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Local Indivisible groups build and wield power in ways that individuals can’t. To create change, you need the collective constituent power that comes with working together, as Indivisibles.

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Indivisibles organize -- which means building power and flexing at key moments. Indivisible Groups take action in their communities, build collective purpose, and create change.

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We’re a grassroots movement of thousands of local Indivisible groups with a mission to elect progressive leaders, rebuild our democracy, and defeat the Trump agenda.

How to Give a Media Interview

The work you are doing is at the forefront in the fight against the Trump administration and his agenda in Congress. As a result, there may be times when you and other members of your group are asked to speak to a journalist. Leadership team members may be asked to answer questions about the story of your group or correct misinformation that is out there. Individuals impacted by a certain policy may have opportunities to share their stories.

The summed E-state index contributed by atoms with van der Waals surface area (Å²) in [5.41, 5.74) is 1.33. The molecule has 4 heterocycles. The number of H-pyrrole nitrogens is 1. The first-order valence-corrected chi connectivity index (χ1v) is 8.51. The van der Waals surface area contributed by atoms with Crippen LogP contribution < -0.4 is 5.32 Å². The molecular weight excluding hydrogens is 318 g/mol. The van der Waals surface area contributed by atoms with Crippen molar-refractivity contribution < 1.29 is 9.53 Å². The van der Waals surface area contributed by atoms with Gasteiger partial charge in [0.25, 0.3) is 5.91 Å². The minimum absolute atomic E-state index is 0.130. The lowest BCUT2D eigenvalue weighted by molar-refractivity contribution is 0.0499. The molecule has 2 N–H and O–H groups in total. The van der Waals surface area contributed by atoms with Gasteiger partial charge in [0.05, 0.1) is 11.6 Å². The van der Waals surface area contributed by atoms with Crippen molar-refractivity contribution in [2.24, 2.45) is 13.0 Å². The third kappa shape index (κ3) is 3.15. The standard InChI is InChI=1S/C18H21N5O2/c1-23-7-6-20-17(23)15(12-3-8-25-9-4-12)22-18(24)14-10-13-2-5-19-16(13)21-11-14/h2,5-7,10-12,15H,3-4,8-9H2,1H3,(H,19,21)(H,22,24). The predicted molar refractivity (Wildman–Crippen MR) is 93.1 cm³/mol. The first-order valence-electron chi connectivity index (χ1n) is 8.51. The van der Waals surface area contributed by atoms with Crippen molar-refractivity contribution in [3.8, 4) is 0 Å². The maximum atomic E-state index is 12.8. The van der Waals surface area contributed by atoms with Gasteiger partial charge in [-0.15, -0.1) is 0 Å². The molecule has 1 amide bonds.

When giving an interview, the single most impactful thing you can do is be yourself. We’re not just saying that. Indivisible’s founding principle is that local constituents are positioned to influence Congress in a way no one else can. You don’t need to be perfectly polished. You don’t need to be a policy expert. You just need to be an informed, passionate constituent, someone who’s paying attention, someone other constituents might identify with. There’s nothing more attention-getting than that to a Member of Congress (MoC).